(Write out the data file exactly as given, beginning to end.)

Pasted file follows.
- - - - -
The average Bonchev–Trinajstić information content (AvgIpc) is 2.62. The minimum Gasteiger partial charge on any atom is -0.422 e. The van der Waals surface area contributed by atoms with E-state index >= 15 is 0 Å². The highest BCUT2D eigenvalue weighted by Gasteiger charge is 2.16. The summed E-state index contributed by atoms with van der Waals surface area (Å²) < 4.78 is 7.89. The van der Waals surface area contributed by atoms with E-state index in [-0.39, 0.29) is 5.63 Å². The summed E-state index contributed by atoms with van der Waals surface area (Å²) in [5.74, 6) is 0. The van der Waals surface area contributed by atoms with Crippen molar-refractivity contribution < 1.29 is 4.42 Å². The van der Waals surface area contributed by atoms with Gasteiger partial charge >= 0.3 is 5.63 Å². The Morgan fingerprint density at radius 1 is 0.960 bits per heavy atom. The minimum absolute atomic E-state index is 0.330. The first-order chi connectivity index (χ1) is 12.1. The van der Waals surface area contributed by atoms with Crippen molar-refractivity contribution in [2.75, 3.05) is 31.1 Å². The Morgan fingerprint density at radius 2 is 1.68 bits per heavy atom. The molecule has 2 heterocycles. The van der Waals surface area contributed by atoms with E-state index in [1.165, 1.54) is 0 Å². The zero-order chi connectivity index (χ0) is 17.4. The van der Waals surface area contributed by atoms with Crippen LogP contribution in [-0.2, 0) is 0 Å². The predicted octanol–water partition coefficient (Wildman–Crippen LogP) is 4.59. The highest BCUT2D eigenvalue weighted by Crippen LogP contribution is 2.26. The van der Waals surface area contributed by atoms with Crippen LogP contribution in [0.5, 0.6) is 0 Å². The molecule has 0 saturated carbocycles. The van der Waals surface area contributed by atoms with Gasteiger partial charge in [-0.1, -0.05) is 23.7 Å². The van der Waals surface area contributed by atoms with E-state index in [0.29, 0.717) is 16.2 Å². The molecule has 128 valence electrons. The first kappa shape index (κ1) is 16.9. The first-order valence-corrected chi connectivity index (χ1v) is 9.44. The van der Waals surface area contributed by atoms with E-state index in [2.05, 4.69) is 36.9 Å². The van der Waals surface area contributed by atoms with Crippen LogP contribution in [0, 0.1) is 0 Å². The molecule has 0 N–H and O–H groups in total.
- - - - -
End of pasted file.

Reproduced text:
The average Bonchev–Trinajstić information content (AvgIpc) is 2.62. The minimum Gasteiger partial charge on any atom is -0.422 e. The van der Waals surface area contributed by atoms with E-state index >= 15 is 0 Å². The highest BCUT2D eigenvalue weighted by Gasteiger charge is 2.16. The summed E-state index contributed by atoms with van der Waals surface area (Å²) < 4.78 is 7.89. The van der Waals surface area contributed by atoms with E-state index in [-0.39, 0.29) is 5.63 Å². The summed E-state index contributed by atoms with van der Waals surface area (Å²) in [5.74, 6) is 0. The van der Waals surface area contributed by atoms with Crippen molar-refractivity contribution < 1.29 is 4.42 Å². The van der Waals surface area contributed by atoms with Gasteiger partial charge >= 0.3 is 5.63 Å². The Morgan fingerprint density at radius 1 is 0.960 bits per heavy atom. The minimum absolute atomic E-state index is 0.330. The first-order chi connectivity index (χ1) is 12.1. The van der Waals surface area contributed by atoms with Crippen molar-refractivity contribution in [2.75, 3.05) is 31.1 Å². The Morgan fingerprint density at radius 2 is 1.68 bits per heavy atom. The molecule has 2 heterocycles. The van der Waals surface area contributed by atoms with E-state index in [1.165, 1.54) is 0 Å². The zero-order chi connectivity index (χ0) is 17.4. The van der Waals surface area contributed by atoms with Crippen LogP contribution in [-0.2, 0) is 0 Å². The predicted octanol–water partition coefficient (Wildman–Crippen LogP) is 4.59. The highest BCUT2D eigenvalue weighted by Crippen LogP contribution is 2.26. The van der Waals surface area contributed by atoms with Crippen LogP contribution in [0.5, 0.6) is 0 Å². The molecule has 0 saturated carbocycles. The van der Waals surface area contributed by atoms with Gasteiger partial charge in [-0.1, -0.05) is 23.7 Å². The van der Waals surface area contributed by atoms with E-state index in [0.29, 0.717) is 16.2 Å². The molecule has 128 valence electrons. The first kappa shape index (κ1) is 16.9. The first-order valence-corrected chi connectivity index (χ1v) is 9.44. The van der Waals surface area contributed by atoms with E-state index in [2.05, 4.69) is 36.9 Å². The van der Waals surface area contributed by atoms with Crippen LogP contribution in [0, 0.1) is 0 Å². The molecule has 0 N–H and O–H groups in total.